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Might as well face it, you’re addicted to…non-interest income!

Did you know…?

In doing some research around community banks, NSF fees, and the probable regulations that are coming down from Washington around those, I realized that banks’ performance is heavily addicted to Non-Interest Income.  Big time.  Over the past 5 years, regardless of bank size (and really as far back as the FDIC database will let me look!), Non-Interest Income has represented a substantial multiple of Net Operating Income!  The numbers in the chart above are somewhat representative of the normal course of doing business as a bank from the early 90’s until today.  Again, the FDIC’s database only went back so far.

If you consider this from the standpoint of the efficiency ratio (and y’all know me…I always look at banking from that perspective!), what this means is that without Non-Interest Income, banking, at any sized institution, is an unprofitable business model.  Without the Non-Interest Income addition, our efficiency ratios would be significantly greater than 100% (meaning a negative net income) most years and across most asset classes.  Non-Interest Expense (largely our personnel expenses) are significantly higher than our Net Interest Income and, therefore, without Non-Interest Income we could not operate under the same model we do today.


Considering this, we cannot solely lend or invest our way into profitability.  There is no way to position the balance sheet (realistically) to gain profitability without non-interest income.  That applies to every grouping of banks by asset size.

This is particularly concerning when we consider declining Net Interest Margins.

“Ok, number geek!  What does all of this mean in English?”

After we pay our people and overhead, pay our depositors, and make loans we are still not earning money or at best, not much money.  This is likely not news to some of you, however, for others it is likely a different way to think about your bank.

“So, are you really claiming that interest rates and balance sheet management aren’t important in banking?!?”

Nope.  Not at all.  I jokingly teach in my banking classes Byron’s First Law of Finance:  Money is a commodity…an interest rate is the price of that commodity…and banks are the retailers of that commodity.  In following Byron’s First Law of Finance, we cannot ignore rates.  However, we cannot ignore the other side of our revenue either and that leads me to the question…

Does your bank spend more time discussing rates or more time discussing Non-Interest Income?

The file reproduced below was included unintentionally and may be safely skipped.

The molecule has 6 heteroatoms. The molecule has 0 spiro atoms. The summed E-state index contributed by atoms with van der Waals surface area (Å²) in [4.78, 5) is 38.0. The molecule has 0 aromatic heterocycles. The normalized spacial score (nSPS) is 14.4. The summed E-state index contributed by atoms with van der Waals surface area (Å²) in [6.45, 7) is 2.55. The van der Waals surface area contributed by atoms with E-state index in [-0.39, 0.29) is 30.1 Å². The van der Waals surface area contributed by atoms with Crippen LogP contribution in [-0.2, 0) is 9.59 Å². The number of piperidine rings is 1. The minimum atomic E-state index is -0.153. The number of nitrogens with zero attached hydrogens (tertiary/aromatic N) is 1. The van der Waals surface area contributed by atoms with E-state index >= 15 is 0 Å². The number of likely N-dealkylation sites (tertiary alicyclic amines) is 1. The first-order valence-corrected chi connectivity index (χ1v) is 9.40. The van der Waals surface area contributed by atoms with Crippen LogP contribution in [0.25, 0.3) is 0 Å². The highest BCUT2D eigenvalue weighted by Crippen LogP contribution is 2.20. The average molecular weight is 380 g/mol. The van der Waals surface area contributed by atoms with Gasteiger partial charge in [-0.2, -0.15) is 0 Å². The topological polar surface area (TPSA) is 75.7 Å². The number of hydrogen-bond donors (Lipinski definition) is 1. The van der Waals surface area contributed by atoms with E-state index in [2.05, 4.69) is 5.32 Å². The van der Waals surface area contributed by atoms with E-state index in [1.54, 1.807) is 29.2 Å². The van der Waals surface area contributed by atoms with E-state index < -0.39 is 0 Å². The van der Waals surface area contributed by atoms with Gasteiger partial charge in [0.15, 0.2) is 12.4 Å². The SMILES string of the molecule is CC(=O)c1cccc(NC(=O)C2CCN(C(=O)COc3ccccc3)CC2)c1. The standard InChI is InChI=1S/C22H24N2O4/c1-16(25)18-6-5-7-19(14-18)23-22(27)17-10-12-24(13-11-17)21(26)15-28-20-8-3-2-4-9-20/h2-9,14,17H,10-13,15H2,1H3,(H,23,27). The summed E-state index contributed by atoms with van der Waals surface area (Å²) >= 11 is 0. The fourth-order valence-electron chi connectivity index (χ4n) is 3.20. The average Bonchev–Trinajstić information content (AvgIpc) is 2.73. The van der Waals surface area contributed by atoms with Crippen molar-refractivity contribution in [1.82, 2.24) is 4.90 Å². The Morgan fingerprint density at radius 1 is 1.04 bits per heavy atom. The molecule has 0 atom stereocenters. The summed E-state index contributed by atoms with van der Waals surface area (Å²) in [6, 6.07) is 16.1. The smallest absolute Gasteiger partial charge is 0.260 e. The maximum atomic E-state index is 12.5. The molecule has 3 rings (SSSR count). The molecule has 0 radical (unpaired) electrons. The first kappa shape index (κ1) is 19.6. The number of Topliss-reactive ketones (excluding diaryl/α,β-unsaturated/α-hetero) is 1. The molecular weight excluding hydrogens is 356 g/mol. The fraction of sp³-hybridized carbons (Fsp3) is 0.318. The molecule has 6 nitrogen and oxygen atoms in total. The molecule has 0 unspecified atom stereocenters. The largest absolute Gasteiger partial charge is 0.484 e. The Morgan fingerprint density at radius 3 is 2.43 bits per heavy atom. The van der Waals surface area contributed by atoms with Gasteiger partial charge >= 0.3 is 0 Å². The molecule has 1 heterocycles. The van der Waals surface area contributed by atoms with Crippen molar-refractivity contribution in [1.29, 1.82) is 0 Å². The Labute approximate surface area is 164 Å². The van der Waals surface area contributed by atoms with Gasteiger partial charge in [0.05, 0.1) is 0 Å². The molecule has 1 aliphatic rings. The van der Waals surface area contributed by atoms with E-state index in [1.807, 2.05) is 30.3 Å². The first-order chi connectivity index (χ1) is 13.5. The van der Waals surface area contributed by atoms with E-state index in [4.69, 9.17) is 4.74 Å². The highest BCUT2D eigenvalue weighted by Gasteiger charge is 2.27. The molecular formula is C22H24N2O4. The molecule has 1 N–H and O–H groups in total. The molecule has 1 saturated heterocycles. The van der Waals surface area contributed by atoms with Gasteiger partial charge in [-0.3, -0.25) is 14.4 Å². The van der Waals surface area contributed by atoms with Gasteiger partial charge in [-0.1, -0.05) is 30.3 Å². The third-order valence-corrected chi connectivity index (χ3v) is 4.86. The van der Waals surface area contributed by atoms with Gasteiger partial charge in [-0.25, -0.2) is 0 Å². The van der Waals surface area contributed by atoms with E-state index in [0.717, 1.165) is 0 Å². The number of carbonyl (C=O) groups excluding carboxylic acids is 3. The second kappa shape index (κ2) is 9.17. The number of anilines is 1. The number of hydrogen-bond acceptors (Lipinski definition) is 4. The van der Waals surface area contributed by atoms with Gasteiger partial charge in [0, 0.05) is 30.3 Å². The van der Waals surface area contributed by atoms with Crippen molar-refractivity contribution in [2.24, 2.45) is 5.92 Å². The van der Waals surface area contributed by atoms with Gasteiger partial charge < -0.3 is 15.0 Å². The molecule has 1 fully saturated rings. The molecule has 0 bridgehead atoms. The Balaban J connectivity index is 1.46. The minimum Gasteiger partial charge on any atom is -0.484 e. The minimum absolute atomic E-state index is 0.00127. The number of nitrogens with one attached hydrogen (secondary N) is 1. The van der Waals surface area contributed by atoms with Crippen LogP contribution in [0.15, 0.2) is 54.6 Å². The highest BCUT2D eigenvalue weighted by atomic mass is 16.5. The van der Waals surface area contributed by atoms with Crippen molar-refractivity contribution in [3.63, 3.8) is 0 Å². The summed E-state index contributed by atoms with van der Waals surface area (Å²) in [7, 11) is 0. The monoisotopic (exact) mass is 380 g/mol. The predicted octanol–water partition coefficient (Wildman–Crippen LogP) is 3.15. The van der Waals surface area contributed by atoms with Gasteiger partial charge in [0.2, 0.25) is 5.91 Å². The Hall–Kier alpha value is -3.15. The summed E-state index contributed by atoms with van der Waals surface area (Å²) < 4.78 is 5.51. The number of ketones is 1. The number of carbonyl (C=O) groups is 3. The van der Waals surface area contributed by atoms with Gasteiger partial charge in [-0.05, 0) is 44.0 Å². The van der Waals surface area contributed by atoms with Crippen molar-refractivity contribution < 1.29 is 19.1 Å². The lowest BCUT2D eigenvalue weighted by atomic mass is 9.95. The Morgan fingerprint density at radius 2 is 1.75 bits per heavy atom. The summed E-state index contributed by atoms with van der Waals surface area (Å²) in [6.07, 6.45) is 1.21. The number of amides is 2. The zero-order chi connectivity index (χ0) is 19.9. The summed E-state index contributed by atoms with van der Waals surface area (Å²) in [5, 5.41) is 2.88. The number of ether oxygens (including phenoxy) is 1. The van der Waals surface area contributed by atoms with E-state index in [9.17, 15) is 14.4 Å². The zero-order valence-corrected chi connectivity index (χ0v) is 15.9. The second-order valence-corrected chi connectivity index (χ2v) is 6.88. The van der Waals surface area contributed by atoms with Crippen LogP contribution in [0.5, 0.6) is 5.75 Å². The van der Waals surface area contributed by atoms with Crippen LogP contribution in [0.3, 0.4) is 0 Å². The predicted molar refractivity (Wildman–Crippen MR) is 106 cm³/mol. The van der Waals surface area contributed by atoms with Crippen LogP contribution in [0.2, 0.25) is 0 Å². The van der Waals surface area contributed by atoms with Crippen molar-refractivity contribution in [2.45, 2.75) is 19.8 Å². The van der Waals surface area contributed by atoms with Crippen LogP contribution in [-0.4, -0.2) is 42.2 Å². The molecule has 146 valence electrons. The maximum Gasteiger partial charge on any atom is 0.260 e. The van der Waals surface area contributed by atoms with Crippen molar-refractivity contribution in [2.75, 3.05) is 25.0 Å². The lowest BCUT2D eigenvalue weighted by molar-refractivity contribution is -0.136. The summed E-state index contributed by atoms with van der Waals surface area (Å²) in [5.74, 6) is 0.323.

It’s a little bit of a startling question, I admit.  In truth, we should be discussing all aspects of the efficiency ratio.  There are several ways to boost our profitability and impact multiple areas of efficiency simultaneously…i.e. kill two birds with one stone.  However, with multiples like 140% of Net Operating Income, we have to ask ourselves are we devoting enough energy to this segment?!

And like most things in banking that I talk about, it is not something I am going to sit down and say “Follow these steps to ultimate profitability!”.  I don’t know your market…you do.  However, given the data and the nature of the banking business model, it stands to reason that maximizing non-interest income should a part of your strategic plan.

So, with apologies to Robert Palmer…I think we “might as well face it, we’re addicted to” non-interest income.



written by


Byron Earnheart is the Programming Director for the Barret School of Banking in Memphis, TN and the host of the “Main Street Banking” podcast…the only podcast solely devoted to community banks. He has over 15 years experience in the financial services industry; 11 of which have been in banking in various roles from teller work to branch management. He spends his time playing guitar and singing in Delta Heart (the “house band of the Mississippi Delta”), writing music, cooking, reading, and enduring the University of Tennessee Volunteers athletic seasons. He is married to his wife Kelly of 11 years and has two children, John Aubrey (11) and Mary Laura (7). If you'd like to hear Byron's music, check him out on Spotify:
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